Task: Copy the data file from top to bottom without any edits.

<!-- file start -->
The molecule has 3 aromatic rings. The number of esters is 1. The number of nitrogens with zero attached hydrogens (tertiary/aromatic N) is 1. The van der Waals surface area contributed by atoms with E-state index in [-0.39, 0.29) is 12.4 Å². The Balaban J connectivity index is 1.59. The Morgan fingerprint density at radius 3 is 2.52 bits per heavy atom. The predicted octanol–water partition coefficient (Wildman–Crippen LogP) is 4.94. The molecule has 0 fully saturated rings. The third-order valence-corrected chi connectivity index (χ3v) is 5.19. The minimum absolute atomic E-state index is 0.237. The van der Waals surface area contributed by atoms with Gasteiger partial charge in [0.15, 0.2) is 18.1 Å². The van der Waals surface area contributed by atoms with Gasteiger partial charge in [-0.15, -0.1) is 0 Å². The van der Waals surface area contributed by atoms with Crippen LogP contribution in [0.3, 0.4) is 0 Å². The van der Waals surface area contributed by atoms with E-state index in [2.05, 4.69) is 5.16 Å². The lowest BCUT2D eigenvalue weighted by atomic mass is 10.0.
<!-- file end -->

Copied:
The molecule has 3 aromatic rings. The number of esters is 1. The number of nitrogens with zero attached hydrogens (tertiary/aromatic N) is 1. The van der Waals surface area contributed by atoms with E-state index in [-0.39, 0.29) is 12.4 Å². The Balaban J connectivity index is 1.59. The Morgan fingerprint density at radius 3 is 2.52 bits per heavy atom. The predicted octanol–water partition coefficient (Wildman–Crippen LogP) is 4.94. The molecule has 0 fully saturated rings. The third-order valence-corrected chi connectivity index (χ3v) is 5.19. The minimum absolute atomic E-state index is 0.237. The van der Waals surface area contributed by atoms with Gasteiger partial charge in [0.15, 0.2) is 18.1 Å². The van der Waals surface area contributed by atoms with Gasteiger partial charge in [-0.15, -0.1) is 0 Å². The van der Waals surface area contributed by atoms with Crippen LogP contribution in [0.3, 0.4) is 0 Å². The van der Waals surface area contributed by atoms with E-state index in [2.05, 4.69) is 5.16 Å². The lowest BCUT2D eigenvalue weighted by atomic mass is 10.0.